The New Zealand Railways Magazine, Volume 1, Issue 9 (February 25, 1927)
Edward I. — 1272–1307
Edward was absent in the Holy Land with the Seventh Crusade when his father Henry III. died. He was popular in England and despite his absence no attempt was made to usurp the throne. According to tradition, while in the Holy Land Edward was stabbed with a poisoned arrow, and his recovery from what appeared a mortal injury was due to his wife (Eleanor of Castile) sucking the poison from the wound.
Edward was ambitious. He aimed to become the overlord of the whole of the island of which England was a part. To achieve this he must subdue Wales and Scotland. The reigning chief in Wales had assisted in the rebellions of the reign of Henry III. and refused to swear allegiance to Edward. On account of the mountainous nature of their country the Welsh were, for a considerable period, able to withstand the English attacks. Eventually, however, Edward forced them to terms, and by the Statute of Wales, enacted at Rhuddlan in 1284, Wales was annexed to England. Edward presented his infant son and heir to the Welsh under the title of Prince of Wales. Another two hundred years elapsed before Wales sent representatives to the English Parliament.
But the annexation of Scotland was a task which Edward failed to complete. It had been arranged that Prince Edward of Wales should marry Margaret, the “Maid of Norway” who was heir to the Scottish Crown. Before this scheme was effected Margaret died, thus confusing the succession. Several claimants came forward making the situation difficult. It was agreed that Edward of England should be appealed to. Edward gave his decision in favour of John Balliol, who accepted the Kingdom as Edward's vassal and did homage to the English King.
This arrangement did not last, for while Edward was engaged with France, Balliol took the opportunity of attempting to win independence for Scotland. The English won the battle of Dunbar, Balliol was deprived of his throne, and Scotland was made a dependency of England. Sir William Wallace an outlawed Scottish Knight rebelled. The position was not satisfactorily settled during Edward's reign. While on his way to Scotland with an immense army Edward died, and Scotland regained her full independence when Bruce defeated Edward II. at the Battle of Bannockburn in 1314.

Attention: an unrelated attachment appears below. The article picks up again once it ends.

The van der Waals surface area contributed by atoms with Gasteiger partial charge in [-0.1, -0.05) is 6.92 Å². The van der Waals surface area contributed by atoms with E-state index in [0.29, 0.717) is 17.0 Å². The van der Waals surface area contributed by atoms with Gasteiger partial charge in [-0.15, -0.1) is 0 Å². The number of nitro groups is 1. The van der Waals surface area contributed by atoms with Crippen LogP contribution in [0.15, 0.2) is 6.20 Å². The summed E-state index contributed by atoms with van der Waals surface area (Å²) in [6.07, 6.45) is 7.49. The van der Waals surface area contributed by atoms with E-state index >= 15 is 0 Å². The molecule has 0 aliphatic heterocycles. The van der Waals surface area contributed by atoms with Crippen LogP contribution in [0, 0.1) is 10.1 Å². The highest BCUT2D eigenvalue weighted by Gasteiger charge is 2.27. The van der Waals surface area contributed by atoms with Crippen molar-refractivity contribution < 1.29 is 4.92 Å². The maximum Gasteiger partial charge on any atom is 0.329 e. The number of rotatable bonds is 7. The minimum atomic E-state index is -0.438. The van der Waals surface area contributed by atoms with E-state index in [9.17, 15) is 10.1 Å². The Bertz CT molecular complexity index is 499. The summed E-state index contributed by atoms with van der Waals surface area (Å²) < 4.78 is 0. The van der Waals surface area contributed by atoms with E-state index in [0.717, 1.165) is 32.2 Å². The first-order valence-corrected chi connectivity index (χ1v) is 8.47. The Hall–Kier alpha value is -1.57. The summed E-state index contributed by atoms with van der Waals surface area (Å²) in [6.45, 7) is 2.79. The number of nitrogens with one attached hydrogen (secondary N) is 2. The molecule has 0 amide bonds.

First Complete Parliament.—Edward justly believed “that it was right that what concerned all should be approved by all.” This caused him to summon in 1295 his famous Parliament representing the three estates of the realm—Lords, Clergy and Commons. This is often referred to as “The Model Parliament” and is generally considered to be the true origin of our present Legislature.
The English Justinian.—Edward's summarising of English laws won for him the title of the “English Justinian.” Many constitutional changes were effected during his reign. Enactments regarding the titles and entailment of land were made, the law courts were re-organised and officers afterwards known as Justices of the Peace were appointed.
From the deeds of Edward we conclude that he was a brave and skilled soldier, and a sagacious and successful statesman.